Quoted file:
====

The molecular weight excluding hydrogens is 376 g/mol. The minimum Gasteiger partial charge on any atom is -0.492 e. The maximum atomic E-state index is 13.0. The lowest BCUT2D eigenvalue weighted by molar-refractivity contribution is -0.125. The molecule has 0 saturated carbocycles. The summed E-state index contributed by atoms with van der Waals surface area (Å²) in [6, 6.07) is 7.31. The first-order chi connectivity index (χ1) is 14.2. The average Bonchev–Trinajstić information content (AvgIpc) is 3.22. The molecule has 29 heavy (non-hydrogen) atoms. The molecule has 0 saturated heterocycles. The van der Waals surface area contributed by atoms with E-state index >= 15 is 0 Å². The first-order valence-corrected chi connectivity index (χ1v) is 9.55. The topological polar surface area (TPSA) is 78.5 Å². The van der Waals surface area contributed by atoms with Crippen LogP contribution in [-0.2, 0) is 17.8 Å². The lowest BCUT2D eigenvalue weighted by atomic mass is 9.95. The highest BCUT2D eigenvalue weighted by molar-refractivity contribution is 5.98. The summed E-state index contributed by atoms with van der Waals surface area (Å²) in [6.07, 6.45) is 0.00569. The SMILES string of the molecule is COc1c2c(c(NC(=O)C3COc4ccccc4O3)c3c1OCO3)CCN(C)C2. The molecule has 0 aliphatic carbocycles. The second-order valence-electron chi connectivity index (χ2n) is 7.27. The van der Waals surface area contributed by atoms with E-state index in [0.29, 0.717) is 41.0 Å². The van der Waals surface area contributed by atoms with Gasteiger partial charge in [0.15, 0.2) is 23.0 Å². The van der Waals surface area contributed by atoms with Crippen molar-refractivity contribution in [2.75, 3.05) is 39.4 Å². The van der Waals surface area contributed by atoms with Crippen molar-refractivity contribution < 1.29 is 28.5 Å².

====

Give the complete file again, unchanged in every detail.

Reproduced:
The molecular weight excluding hydrogens is 376 g/mol. The minimum Gasteiger partial charge on any atom is -0.492 e. The maximum atomic E-state index is 13.0. The lowest BCUT2D eigenvalue weighted by molar-refractivity contribution is -0.125. The molecule has 0 saturated carbocycles. The summed E-state index contributed by atoms with van der Waals surface area (Å²) in [6, 6.07) is 7.31. The first-order chi connectivity index (χ1) is 14.2. The average Bonchev–Trinajstić information content (AvgIpc) is 3.22. The molecule has 29 heavy (non-hydrogen) atoms. The molecule has 0 saturated heterocycles. The van der Waals surface area contributed by atoms with E-state index >= 15 is 0 Å². The first-order valence-corrected chi connectivity index (χ1v) is 9.55. The topological polar surface area (TPSA) is 78.5 Å². The van der Waals surface area contributed by atoms with Crippen LogP contribution in [-0.2, 0) is 17.8 Å². The lowest BCUT2D eigenvalue weighted by atomic mass is 9.95. The highest BCUT2D eigenvalue weighted by molar-refractivity contribution is 5.98. The summed E-state index contributed by atoms with van der Waals surface area (Å²) in [6.07, 6.45) is 0.00569. The SMILES string of the molecule is COc1c2c(c(NC(=O)C3COc4ccccc4O3)c3c1OCO3)CCN(C)C2. The molecule has 0 aliphatic carbocycles. The second-order valence-electron chi connectivity index (χ2n) is 7.27. The van der Waals surface area contributed by atoms with E-state index in [0.29, 0.717) is 41.0 Å². The van der Waals surface area contributed by atoms with Gasteiger partial charge in [0.15, 0.2) is 23.0 Å². The van der Waals surface area contributed by atoms with Crippen molar-refractivity contribution in [2.75, 3.05) is 39.4 Å². The van der Waals surface area contributed by atoms with Crippen molar-refractivity contribution < 1.29 is 28.5 Å².